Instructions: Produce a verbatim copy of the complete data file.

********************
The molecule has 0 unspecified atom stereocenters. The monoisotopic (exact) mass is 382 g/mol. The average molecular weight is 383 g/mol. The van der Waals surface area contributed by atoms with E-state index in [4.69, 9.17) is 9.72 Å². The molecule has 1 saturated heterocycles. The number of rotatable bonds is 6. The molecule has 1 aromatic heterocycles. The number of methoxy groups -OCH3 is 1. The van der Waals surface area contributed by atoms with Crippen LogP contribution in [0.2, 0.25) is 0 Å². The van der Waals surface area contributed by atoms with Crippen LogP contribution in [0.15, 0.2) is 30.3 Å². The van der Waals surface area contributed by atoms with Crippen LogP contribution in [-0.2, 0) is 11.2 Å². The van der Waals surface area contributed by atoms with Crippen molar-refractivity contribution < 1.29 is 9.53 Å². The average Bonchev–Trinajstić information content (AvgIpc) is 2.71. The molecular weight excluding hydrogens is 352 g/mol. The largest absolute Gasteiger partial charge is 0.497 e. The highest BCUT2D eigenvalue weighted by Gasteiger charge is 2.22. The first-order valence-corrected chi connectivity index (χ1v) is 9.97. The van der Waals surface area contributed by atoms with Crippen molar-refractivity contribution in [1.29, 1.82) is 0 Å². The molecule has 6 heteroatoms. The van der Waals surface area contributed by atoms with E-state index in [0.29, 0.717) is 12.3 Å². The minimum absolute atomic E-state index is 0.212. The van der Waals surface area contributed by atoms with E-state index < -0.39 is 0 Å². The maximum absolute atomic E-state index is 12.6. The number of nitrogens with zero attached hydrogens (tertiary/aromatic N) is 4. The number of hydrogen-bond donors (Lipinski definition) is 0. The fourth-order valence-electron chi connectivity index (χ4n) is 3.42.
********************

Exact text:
The molecule has 0 unspecified atom stereocenters. The monoisotopic (exact) mass is 382 g/mol. The average molecular weight is 383 g/mol. The van der Waals surface area contributed by atoms with E-state index in [4.69, 9.17) is 9.72 Å². The molecule has 1 saturated heterocycles. The number of rotatable bonds is 6. The molecule has 1 aromatic heterocycles. The number of methoxy groups -OCH3 is 1. The van der Waals surface area contributed by atoms with Crippen LogP contribution in [0.2, 0.25) is 0 Å². The van der Waals surface area contributed by atoms with Crippen LogP contribution in [0.15, 0.2) is 30.3 Å². The van der Waals surface area contributed by atoms with Crippen LogP contribution in [-0.2, 0) is 11.2 Å². The van der Waals surface area contributed by atoms with Crippen molar-refractivity contribution < 1.29 is 9.53 Å². The average Bonchev–Trinajstić information content (AvgIpc) is 2.71. The molecular weight excluding hydrogens is 352 g/mol. The largest absolute Gasteiger partial charge is 0.497 e. The highest BCUT2D eigenvalue weighted by Gasteiger charge is 2.22. The first-order valence-corrected chi connectivity index (χ1v) is 9.97. The van der Waals surface area contributed by atoms with Crippen molar-refractivity contribution in [1.29, 1.82) is 0 Å². The molecule has 6 heteroatoms. The van der Waals surface area contributed by atoms with E-state index in [0.29, 0.717) is 12.3 Å². The minimum absolute atomic E-state index is 0.212. The van der Waals surface area contributed by atoms with E-state index < -0.39 is 0 Å². The maximum absolute atomic E-state index is 12.6. The number of nitrogens with zero attached hydrogens (tertiary/aromatic N) is 4. The number of hydrogen-bond donors (Lipinski definition) is 0. The fourth-order valence-electron chi connectivity index (χ4n) is 3.42.